Now if there is anything Scott and I could agree on, it would reducing helicopter roundups! I would go further and say they should be eliminated and the herd managed using bait and water trapping. Scott was also enthusiastic about a new form of pzp that would allow more years to go by without treatment – the current form of the drug only lasts 2 years. When I voiced my concern about mares becoming permanently sterilized with these experimental drugs, he said “we don’t catch them all.”
At the roundup of the 3 herd areas, 580 horses were rounded up, 234 released with all the released mares being treated with pzp. There were 6 deaths.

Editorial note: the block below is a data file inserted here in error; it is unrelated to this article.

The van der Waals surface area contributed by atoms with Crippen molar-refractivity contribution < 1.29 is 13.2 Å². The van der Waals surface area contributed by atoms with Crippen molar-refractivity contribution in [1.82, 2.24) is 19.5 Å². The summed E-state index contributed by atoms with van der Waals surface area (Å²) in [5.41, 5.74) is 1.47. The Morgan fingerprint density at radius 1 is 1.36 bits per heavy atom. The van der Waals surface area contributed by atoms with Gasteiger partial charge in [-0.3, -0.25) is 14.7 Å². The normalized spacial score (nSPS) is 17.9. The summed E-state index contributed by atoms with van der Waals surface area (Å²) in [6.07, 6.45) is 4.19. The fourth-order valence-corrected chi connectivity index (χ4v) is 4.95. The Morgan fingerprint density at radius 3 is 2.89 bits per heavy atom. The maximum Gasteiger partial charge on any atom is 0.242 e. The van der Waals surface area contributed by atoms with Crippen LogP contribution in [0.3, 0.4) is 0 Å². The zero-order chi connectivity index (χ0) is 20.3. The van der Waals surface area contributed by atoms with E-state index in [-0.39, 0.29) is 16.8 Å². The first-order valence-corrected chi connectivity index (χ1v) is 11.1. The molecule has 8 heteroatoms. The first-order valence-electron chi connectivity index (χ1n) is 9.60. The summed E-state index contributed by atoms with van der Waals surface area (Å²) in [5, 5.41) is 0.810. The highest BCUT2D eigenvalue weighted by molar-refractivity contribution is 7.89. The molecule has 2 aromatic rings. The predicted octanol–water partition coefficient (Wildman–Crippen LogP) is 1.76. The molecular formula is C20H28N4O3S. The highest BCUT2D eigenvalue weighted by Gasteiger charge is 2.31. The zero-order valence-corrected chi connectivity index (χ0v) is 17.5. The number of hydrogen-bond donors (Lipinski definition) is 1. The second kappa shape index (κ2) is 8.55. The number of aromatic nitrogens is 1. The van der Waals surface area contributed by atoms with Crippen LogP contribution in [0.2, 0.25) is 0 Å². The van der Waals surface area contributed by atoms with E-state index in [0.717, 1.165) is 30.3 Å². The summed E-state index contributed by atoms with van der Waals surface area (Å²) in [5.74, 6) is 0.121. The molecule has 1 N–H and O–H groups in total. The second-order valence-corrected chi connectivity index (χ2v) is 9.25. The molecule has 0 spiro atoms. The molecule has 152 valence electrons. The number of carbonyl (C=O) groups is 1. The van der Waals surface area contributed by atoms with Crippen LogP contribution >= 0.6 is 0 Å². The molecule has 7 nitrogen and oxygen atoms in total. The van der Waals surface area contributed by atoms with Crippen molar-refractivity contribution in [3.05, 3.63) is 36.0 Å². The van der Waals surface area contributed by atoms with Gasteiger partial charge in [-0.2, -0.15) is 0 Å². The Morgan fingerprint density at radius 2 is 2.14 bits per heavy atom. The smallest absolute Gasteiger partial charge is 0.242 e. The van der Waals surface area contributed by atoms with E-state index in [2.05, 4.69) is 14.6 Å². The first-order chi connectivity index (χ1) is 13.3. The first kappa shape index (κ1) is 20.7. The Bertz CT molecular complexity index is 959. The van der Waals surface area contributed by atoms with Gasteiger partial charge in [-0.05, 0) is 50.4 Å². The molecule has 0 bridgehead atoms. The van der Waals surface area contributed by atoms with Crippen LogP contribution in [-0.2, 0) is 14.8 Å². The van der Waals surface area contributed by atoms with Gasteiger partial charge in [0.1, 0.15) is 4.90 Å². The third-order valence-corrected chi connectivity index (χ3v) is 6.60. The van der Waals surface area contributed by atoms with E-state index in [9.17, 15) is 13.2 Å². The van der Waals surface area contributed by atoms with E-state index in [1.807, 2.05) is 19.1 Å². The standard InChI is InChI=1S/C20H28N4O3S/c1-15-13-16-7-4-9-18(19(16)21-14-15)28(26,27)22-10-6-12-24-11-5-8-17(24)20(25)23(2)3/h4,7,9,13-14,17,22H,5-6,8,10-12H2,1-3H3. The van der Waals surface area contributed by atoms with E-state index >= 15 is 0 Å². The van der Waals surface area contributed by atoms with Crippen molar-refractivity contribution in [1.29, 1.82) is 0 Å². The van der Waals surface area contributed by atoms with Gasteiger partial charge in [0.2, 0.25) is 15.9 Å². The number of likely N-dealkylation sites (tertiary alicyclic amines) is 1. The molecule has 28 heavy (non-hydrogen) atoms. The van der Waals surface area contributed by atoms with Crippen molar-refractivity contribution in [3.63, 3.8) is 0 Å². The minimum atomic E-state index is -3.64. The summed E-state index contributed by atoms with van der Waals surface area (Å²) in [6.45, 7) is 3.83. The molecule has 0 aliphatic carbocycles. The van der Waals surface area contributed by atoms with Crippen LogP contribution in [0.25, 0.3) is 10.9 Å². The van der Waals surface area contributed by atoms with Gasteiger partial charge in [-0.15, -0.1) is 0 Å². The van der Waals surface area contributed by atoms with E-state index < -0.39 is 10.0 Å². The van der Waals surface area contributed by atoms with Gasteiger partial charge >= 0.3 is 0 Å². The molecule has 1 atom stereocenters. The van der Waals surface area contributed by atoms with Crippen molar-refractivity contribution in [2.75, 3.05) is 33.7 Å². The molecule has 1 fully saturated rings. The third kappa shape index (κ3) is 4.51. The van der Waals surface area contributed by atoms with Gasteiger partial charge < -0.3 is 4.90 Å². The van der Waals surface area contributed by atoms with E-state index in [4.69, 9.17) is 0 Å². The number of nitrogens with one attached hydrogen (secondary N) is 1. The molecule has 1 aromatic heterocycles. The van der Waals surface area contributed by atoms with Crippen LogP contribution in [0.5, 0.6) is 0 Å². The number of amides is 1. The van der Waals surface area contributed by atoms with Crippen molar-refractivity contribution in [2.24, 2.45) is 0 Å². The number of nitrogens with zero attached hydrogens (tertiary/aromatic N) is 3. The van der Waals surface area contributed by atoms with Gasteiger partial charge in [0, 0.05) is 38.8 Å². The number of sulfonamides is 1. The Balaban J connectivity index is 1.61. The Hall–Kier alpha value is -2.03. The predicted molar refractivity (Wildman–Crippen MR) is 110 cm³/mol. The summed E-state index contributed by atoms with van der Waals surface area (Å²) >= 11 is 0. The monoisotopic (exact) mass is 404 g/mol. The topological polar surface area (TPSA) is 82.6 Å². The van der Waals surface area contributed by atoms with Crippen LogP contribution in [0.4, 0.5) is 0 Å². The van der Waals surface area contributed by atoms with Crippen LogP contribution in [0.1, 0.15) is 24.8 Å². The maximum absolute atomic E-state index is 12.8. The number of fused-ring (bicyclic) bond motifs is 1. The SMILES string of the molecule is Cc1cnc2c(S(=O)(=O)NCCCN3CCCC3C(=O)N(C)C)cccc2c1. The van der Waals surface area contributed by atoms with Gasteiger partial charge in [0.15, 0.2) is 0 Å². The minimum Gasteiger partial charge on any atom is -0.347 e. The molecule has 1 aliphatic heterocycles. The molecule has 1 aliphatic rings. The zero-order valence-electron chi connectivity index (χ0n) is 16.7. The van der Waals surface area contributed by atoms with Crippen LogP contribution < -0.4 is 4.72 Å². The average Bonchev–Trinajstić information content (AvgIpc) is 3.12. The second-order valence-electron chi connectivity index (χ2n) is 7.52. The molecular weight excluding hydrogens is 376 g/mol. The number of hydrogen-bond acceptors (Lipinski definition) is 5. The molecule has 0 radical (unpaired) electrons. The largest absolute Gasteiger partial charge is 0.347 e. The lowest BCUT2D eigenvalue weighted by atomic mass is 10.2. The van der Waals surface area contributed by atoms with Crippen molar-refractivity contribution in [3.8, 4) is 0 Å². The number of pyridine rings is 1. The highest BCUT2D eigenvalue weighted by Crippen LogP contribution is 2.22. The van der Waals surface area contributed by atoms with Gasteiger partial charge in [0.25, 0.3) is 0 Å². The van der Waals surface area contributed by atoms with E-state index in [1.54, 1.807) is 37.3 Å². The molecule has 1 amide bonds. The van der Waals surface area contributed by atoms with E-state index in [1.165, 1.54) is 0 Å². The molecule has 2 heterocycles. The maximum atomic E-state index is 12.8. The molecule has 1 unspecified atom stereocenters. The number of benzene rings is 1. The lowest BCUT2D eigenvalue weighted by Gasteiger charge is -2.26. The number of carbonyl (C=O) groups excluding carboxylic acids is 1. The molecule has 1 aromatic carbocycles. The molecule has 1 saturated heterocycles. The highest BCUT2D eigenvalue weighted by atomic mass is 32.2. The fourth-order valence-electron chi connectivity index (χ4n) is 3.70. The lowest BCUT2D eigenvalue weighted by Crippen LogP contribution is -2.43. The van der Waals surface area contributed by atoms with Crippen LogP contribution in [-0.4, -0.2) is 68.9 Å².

Even the areas where I differ in my ideas about how wild horse herds should be managed, I was encouraged by my interactions with Scott. He is not trying to eliminate the wild horses entirely from these areas. This is where he differs from the Rock Springs Field Office, but there is no checkerboard here, and that will be in my next post.
The day I was at the roundup it seemed like I drove forever to get there. Barren, windswept hills were all I could see for miles on the approach to the trap. I was the only observer from the public.
I had a very good site to observe the horses coming in and going into the trap, on the next hill. The wind blew and blew, and I watched as a huge group of horses were herded toward the trap. They wheeled and turned as a group, and it would have been a beautiful sight had the horses not been running in fear from the helicopter.